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Saudi Arabia is hosting the premier forum for international economic cooperation in November 2020.

At the G20, leaders of the world’s largest and fastest-growing economies gather to discuss international issues.

Hosting the G20 is a mark of international prestige for the government of Crown Prince Mohammed bin Salman.

But it helps the Saudi government deflect from its image as a pervasive human rights violator and escape accountability for…

the government-sponsored murder of journalist Jamal Khashoggi…

the jailing of peaceful women activists who demanded basic rights…

and its leading role in a coalition committing war crimes in Yemen.

G20 countries should not let Saudi Arabia off the hook.

G20 leaders should press Saudi Arabia to released detained activists, cooperate with the UN investigators on Yemen, and allow an independent investigation into Khashoggi’s murder.

(Beirut) – G20 member countries should press Saudi Arabia to release everyone detained unlawfully and provide accountability for past abuses in advance of the virtual G20 leaders’ summit on November 21, 2020, Human Rights Watch said today. Human Rights Watch is launching the #G20SaudiArabia campaign, urging leaders of G20 governments to hold their Saudi hosts accountable for its human rights abuses after writing to them in July and August with the same request.

G20 countries awarded Saudi Arabia the G20 presidency for 2020, despite the Saudi government’s unrelenting assault on fundamental freedoms, including jailing and harassing public dissidents and human rights activists, unlawful attacks on civilians in Yemen, and flouting international calls for accountability for the murder by state agents of the Saudi journalist Jamal Khashoggi.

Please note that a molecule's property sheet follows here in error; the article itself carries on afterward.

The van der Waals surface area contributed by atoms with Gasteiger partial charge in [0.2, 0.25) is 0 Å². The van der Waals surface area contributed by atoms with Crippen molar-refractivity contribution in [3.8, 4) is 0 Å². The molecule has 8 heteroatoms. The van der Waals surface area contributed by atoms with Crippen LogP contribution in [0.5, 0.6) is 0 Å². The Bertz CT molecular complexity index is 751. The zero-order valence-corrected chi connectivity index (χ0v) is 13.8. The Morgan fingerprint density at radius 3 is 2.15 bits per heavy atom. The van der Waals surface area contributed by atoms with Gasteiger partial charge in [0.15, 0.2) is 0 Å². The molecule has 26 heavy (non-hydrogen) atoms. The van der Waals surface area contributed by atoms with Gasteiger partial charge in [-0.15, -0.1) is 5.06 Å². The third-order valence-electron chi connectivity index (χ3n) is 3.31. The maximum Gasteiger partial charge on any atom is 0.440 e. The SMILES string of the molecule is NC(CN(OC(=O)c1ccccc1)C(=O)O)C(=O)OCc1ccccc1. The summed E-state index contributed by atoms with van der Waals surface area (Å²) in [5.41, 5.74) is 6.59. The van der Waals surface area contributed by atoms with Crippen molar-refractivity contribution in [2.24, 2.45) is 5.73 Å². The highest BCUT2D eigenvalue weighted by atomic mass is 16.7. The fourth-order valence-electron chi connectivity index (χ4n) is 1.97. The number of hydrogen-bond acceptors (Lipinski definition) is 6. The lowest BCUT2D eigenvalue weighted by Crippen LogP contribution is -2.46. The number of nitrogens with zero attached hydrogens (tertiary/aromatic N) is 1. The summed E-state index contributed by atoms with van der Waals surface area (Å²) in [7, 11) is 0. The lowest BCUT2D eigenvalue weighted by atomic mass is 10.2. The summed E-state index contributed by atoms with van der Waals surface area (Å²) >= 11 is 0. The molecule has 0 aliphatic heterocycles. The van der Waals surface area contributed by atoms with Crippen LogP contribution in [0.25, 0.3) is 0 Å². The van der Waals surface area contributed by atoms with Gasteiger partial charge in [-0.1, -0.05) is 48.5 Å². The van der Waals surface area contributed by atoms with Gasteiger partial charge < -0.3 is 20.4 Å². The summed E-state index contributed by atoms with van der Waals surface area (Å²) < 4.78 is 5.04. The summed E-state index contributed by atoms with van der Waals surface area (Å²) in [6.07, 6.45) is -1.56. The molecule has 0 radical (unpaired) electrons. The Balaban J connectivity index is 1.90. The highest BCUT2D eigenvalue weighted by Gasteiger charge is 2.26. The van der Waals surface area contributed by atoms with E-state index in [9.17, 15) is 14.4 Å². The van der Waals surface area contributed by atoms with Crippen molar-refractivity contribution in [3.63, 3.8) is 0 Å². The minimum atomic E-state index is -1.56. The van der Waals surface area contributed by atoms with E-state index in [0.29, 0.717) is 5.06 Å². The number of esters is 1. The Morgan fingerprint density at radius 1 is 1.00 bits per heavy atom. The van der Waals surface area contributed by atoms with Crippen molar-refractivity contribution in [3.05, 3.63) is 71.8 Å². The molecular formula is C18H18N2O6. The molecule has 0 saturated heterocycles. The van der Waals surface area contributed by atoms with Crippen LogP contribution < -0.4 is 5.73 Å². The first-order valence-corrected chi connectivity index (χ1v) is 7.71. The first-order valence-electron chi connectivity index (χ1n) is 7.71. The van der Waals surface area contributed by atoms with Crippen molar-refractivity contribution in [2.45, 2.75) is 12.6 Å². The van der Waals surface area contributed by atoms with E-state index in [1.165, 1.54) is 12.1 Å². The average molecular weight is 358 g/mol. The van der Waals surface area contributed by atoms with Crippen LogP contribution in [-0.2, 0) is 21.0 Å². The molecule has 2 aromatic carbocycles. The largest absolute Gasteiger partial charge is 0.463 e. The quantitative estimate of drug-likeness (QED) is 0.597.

We won’t let Saudi leaders hide their grave human rights abuses behind the G20. Tweet at G20 leaders to hold their Saudi hosts accountable on human rights.


“The G20 presidency has conferred an undeserved mark of international prestige on the government of Crown Prince Mohammad bin Salman,” said Michael Page, deputy Middle East director at Human Rights Watch. “Instead of signaling its concern for Saudi Arabia’s serious abuses, the G20 is bolstering the Saudi government’s well-funded publicity efforts to portray the country as ‘reforming’ despite a significant increase in repression since 2017.”

The two years since Saudi agents’ brutal murder of journalist Jamal Khashoggi in October 2018 has brought no accountability for top-level officials implicated in the murder. Since then, Saudi Arabia has spent billions of dollars hosting major entertainment, cultural, and sporting events as a deliberate strategy to deflect from the country’s image as a pervasive human rights violator.

G20 countries should help prevent Saudi Arabia’s attempts to whitewash its abuses through hosting the G20, including by advocating for Saudi Arabia to undertake the following measures:

  • Unconditional release of all Saudi human rights activists accused of vague offenses based on their activism, including their contact with international human rights organizations, the United Nations Human Rights Council, and international media outlets. These activists include prominent women’s rights activists detained in 2018 – Loujain al-Hathloul, Nassema al-Sadah, Samer Badawi, and Nouf Abdulaziz – as well as the activists Salah Haidar, Waleed Abu al-Khair, Essam Koshak, and Raif Badawi.
  • Allowing the UN Group of Eminent Experts on Yemen to carry out its mandate by facilitating access to Saudi Arabia, including to the coalition’s Riyadh headquarters and targeting unit, the Joint Incidents Assessment Team (JIAT), and the Defense Ministry, as well as facilitating access to Yemen.
  • Allow an independent, international body to investigate Jamal Khashoggi’s killing and review all court documents from the trial of those allegedly responsible for the murder, which concluded in September.

“G20 countries can make a difference and play a significant role in convincing Saudi Arabia to halt its human rights abuses,” Page said.

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